There's an interesting tension between forced productivity and paralysis. When I was working at the Daily Oklahoman in the 80's, I wrote three or four screenplays and pieces of a couple of novels. The discipline of having to write at work on demand gave me the ability to do so on my off hours as well. In the years after I left the paper, though, I pretty much stopped writing for several years.
I picked back up in 1992, challenging myself to write every day, which resulted in a screenplay. Then I enlisted and didn't write as much, though I did write one incomplete novel during the next five years. Leaving the service with a book idea and a year's worth of research done during my second tour in Korea, I wrote my first finished novel, but didn't write anything else during a five-year period.
When I was unemployed last year, I took to the regular features on my blog as a way to keep myself disciplined, and eventually made myself write a novel as well, while still maintaining those regular features.
But since I've started working again, I find that all my free time has been taken up with thoughts of the regular features whenever I sit down to work. I keep telling myself I'll work on the book, but I've got to get the weekly features out of the way first, and I've had less and less mental energy to do both.
So now I'm turning my energy toward the novel instead of scanning comics and doing screencaps of movies. Which is not to say I've done a whole lot of actual work. Most of what I'm doing right now is technically called "stalling," which is to say I'm turning ideas over in my head again and again, trying to find the approach I want to take. Romancing the stone, so to speak.
I spoke before about "negatives," giving myself a list of things I didn't want to do. The problem with negatives is that, if you don't have a bigger and stronger list of positives--things you want to write about, qualities you want the finished product to have--then basically what you've done is talk yourself out of writing anything. Which is where I was until yesterday.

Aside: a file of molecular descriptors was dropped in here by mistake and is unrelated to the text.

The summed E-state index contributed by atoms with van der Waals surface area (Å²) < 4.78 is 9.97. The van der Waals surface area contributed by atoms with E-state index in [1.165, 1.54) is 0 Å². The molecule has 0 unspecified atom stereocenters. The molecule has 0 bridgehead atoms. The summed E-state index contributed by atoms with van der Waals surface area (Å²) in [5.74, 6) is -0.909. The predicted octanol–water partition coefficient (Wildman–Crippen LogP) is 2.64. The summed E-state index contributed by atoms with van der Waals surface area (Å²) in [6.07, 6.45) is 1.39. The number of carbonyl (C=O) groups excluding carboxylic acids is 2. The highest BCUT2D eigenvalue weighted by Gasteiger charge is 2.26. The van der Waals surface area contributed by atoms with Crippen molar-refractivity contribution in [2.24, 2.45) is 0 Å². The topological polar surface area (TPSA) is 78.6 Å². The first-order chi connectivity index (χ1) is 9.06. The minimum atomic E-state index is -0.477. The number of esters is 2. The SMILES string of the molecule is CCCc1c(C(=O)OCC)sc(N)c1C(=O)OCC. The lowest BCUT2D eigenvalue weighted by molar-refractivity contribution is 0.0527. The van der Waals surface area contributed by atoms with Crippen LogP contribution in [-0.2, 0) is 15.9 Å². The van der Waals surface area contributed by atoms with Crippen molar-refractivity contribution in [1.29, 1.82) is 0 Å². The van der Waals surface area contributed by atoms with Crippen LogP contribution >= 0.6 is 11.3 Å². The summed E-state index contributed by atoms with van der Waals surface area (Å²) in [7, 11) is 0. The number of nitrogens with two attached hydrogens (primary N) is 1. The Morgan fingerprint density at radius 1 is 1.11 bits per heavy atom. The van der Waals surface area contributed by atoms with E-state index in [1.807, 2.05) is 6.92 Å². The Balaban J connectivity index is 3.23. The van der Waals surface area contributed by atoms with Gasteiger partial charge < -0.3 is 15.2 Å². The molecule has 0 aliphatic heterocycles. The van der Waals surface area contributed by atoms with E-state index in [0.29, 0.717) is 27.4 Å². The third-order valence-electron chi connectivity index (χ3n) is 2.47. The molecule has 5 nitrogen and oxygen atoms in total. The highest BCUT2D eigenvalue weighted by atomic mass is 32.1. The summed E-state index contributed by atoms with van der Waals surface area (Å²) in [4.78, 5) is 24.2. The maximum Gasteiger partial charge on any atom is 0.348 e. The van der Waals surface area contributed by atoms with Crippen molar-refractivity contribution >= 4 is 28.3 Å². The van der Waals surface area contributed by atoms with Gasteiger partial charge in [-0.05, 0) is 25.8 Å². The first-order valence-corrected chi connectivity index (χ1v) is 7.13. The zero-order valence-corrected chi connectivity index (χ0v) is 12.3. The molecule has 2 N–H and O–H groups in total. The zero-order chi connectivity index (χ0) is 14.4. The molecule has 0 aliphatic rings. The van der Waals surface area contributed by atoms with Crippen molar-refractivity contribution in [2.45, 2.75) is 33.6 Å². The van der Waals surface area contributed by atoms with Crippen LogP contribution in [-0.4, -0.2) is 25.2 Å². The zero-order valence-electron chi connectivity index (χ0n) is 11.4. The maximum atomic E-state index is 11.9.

So I asked myself in the simplest terms, what do I want the finished product to look like? What book do I want to write?
And the answer I got was, "Johnny Dollar meets Godzilla/Cthulhu, in the style of 'Big Trouble in Little China.'" Which means what? More or less, action-comedy with trappings of mystery and supernatural horror in a period setting. I paced around for a while today and sketched up an idea map for the story. Not a plot outline, per se, but just an idea of all the factions at play and the overall scheme.
Now I need specifics, especially characters. Characters have always been a weak spot for me, but Death Wave showed just how much good character work can pay off in the writing. I had a really firm grasp on my main characters for that one, and they surprised me a couple of times.
So my next steps: develop my main characters, and take the plot from vague overall notion to a list of specific events and scenes.